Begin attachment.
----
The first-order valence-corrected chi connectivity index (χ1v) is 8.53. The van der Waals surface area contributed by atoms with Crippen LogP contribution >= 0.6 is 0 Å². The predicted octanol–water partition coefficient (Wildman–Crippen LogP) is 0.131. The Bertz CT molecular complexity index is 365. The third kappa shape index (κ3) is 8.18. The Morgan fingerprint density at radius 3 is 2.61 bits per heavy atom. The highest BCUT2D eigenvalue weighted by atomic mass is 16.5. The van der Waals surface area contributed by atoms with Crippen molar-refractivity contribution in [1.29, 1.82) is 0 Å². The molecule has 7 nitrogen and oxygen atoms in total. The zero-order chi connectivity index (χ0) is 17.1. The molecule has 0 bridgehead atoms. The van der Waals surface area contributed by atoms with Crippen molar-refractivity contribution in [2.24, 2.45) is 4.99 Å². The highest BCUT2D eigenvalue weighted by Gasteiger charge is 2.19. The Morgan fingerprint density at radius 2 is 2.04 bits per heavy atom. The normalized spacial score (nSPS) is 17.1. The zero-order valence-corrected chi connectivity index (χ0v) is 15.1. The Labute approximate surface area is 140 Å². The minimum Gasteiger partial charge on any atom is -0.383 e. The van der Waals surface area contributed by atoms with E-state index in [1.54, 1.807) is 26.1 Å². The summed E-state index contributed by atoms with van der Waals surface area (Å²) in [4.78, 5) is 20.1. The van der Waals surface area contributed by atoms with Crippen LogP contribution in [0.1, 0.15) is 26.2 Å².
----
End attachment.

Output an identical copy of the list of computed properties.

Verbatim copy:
The first-order valence-corrected chi connectivity index (χ1v) is 8.53. The van der Waals surface area contributed by atoms with Crippen LogP contribution >= 0.6 is 0 Å². The predicted octanol–water partition coefficient (Wildman–Crippen LogP) is 0.131. The Bertz CT molecular complexity index is 365. The third kappa shape index (κ3) is 8.18. The Morgan fingerprint density at radius 3 is 2.61 bits per heavy atom. The highest BCUT2D eigenvalue weighted by atomic mass is 16.5. The van der Waals surface area contributed by atoms with Crippen molar-refractivity contribution in [1.29, 1.82) is 0 Å². The molecule has 7 nitrogen and oxygen atoms in total. The zero-order chi connectivity index (χ0) is 17.1. The molecule has 0 bridgehead atoms. The van der Waals surface area contributed by atoms with Crippen molar-refractivity contribution in [2.24, 2.45) is 4.99 Å². The highest BCUT2D eigenvalue weighted by Gasteiger charge is 2.19. The Morgan fingerprint density at radius 2 is 2.04 bits per heavy atom. The normalized spacial score (nSPS) is 17.1. The zero-order valence-corrected chi connectivity index (χ0v) is 15.1. The Labute approximate surface area is 140 Å². The minimum Gasteiger partial charge on any atom is -0.383 e. The van der Waals surface area contributed by atoms with E-state index in [1.54, 1.807) is 26.1 Å². The summed E-state index contributed by atoms with van der Waals surface area (Å²) in [4.78, 5) is 20.1. The van der Waals surface area contributed by atoms with Crippen LogP contribution in [0.1, 0.15) is 26.2 Å².